Israeli study suggests method to reduce dangers of cancer-causing protein

Risk of some cancers may be reduced by boosting production of a single enzyme in the body, which in turns keeps BRD4 protein in check, say Ben Gurion University scientists

Nathan Jeffay is The Times of Israel's health and science correspondent

A 3D illustration of breast cancer (Mohammed Haneefa Nizamudeen via iStock by Getty Images)
A 3D illustration of breast cancer (Mohammed Haneefa Nizamudeen via iStock by Getty Images)

Israeli scientists say they have made a discovery that could pave the way to neutralizing dangers posed by the cancer-causing protein BRD4.

When this protein becomes overactive due to a malfunction in the body, genes that cause various cancers become over-stimulated. But boosting the production of a particular enzyme in the body could well reduce the risk it poses, according to a new study by Prof. Dan Levy, a biologist at Ben Gurion University.

For years scientists have hypothesized that the SETD6 regulates BRD4 activity, but there has been limited understanding of the relationship.

Now, after lab experiments on human cells that originate from breast cancer patients, Levy has published a paper in the peer-reviewed journal Science Advances giving the clearest explanation yet of how the enzyme impacts the protein.

“We not only confirm the hypothesis that the enzyme regulates the protein, but we also understand exactly how it does this,” said Levy, who conducted the research with his colleagues Dr. Zlata Vershinin and Dr. Vered Caspi, as well as international collaborators.  A woman undergoing CT scan as part of cancer screening (Drazen Zigic via iStock by Getty Images)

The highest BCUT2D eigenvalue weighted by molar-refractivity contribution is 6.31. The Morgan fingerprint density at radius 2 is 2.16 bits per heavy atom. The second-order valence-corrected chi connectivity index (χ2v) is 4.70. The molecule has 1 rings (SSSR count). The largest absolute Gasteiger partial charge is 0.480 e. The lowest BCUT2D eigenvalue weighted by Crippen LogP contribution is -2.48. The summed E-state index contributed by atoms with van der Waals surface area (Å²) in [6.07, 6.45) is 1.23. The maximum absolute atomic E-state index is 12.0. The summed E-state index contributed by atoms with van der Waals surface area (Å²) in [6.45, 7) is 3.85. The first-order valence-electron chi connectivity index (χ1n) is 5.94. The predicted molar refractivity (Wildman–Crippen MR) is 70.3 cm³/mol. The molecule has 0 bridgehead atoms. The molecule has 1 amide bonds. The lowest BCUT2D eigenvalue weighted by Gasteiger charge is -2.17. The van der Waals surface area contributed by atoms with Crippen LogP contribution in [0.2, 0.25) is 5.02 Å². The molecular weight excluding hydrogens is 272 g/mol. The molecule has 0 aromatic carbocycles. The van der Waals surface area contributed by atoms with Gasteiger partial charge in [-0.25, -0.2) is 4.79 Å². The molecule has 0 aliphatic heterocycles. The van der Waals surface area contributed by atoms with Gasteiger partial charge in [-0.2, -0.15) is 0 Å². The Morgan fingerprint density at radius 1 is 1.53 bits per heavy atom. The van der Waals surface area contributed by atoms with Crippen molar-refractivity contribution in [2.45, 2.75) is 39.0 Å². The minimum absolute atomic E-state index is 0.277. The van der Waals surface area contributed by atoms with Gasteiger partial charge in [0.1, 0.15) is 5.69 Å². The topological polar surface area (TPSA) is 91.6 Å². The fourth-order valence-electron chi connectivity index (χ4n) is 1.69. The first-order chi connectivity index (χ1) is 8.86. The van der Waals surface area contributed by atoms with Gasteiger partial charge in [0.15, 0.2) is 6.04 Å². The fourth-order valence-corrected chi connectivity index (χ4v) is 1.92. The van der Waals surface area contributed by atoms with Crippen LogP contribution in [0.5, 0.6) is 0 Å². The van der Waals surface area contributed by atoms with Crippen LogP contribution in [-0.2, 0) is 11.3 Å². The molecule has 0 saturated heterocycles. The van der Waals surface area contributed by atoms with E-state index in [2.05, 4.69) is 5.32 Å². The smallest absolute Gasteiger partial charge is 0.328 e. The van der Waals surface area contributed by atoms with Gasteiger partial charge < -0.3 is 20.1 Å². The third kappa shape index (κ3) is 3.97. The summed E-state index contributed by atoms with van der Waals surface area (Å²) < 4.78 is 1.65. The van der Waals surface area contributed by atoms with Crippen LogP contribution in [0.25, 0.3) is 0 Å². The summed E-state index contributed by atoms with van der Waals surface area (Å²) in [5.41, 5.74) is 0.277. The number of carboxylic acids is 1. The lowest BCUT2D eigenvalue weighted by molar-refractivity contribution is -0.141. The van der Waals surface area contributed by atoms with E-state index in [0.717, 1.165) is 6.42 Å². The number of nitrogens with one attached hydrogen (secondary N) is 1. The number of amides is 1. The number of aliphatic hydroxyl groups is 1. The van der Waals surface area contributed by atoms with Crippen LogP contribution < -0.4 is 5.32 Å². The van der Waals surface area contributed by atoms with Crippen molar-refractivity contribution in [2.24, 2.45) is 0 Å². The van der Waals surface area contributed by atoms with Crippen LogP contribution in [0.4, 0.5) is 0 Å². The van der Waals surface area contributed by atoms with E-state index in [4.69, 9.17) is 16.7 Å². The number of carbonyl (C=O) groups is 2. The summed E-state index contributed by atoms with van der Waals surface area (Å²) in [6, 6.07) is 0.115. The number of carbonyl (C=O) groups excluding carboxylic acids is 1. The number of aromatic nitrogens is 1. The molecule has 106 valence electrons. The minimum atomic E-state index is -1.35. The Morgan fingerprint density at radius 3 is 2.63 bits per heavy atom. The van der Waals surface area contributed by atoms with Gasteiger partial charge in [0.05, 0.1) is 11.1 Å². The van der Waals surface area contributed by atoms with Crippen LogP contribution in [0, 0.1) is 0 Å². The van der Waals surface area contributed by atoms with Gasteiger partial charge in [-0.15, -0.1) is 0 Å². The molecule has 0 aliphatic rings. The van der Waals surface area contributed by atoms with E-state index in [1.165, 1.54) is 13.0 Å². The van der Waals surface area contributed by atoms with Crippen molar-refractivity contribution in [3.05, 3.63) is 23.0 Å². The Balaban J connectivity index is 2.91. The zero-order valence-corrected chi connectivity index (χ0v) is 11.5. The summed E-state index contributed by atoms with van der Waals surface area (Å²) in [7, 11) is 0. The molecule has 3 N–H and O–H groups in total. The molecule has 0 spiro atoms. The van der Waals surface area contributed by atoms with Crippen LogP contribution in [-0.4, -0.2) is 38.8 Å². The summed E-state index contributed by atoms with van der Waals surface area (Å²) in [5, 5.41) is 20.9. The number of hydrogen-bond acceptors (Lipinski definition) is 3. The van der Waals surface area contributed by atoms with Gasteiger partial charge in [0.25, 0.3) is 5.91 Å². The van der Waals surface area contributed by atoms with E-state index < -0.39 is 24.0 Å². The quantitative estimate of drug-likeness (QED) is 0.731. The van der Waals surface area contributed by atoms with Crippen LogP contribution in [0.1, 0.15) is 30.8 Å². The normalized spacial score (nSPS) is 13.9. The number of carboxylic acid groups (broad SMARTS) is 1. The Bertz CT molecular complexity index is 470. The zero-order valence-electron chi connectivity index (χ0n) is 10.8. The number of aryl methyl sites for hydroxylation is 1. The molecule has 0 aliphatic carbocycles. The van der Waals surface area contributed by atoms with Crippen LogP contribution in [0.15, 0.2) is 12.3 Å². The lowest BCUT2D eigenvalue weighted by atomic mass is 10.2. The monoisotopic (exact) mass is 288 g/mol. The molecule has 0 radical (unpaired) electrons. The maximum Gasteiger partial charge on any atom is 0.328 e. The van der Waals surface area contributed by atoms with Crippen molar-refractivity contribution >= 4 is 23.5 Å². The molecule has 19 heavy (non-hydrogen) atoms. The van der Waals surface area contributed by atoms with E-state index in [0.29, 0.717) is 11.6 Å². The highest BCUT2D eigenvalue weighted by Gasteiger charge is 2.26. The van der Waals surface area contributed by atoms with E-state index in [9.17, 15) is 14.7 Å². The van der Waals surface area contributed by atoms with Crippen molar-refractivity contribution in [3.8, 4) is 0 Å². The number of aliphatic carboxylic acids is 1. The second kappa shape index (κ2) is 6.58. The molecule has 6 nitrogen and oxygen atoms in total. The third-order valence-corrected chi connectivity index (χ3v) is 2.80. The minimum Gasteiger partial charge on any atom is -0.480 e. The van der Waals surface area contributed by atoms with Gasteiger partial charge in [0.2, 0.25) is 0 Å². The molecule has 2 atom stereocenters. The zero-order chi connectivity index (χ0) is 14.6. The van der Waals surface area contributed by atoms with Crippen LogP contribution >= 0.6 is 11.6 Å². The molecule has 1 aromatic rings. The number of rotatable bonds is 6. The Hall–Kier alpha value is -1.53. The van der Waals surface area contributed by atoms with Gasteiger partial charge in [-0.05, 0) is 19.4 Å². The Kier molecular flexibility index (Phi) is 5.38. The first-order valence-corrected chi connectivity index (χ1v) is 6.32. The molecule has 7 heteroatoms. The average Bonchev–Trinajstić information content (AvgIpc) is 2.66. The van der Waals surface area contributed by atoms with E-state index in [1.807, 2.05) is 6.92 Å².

“Knowledge about the relationship between the protein and the enzyme is very valuable as it opens up possibilities for new therapeutics,” Levy told The Times of Israel. “In short, what our research indicates is that if we find ways to increase production of the enzyme, this is likely to inhibit activity of the BRD4 protein. This, in turn, can reduce the risk of cancer.”

Prof. Dan Levy of Ben Gurion University. (courtesy of Ben Gurion University)

He elaborated: “BRD4 was shown to be involved in the progression of many cancers, including breast cancer, leukemia, prostate cancer and others. We have every reason believe that this research could have very broad relevance.”

The idea of targeting certain proteins in order to try to fight cancer is not new, and existing drugs have been developed based on this approach. But this is the first time that a way has been found to target the BRD4 protein via the SETD6 relationship.

Levy’s lab is already working on identifying drugs that may boost enzyme production, and has found some likely options. “We are currently doing a large drug screening in the lab and already found very attractive candidates that have the potential to regulate this relationship,” Levy said.

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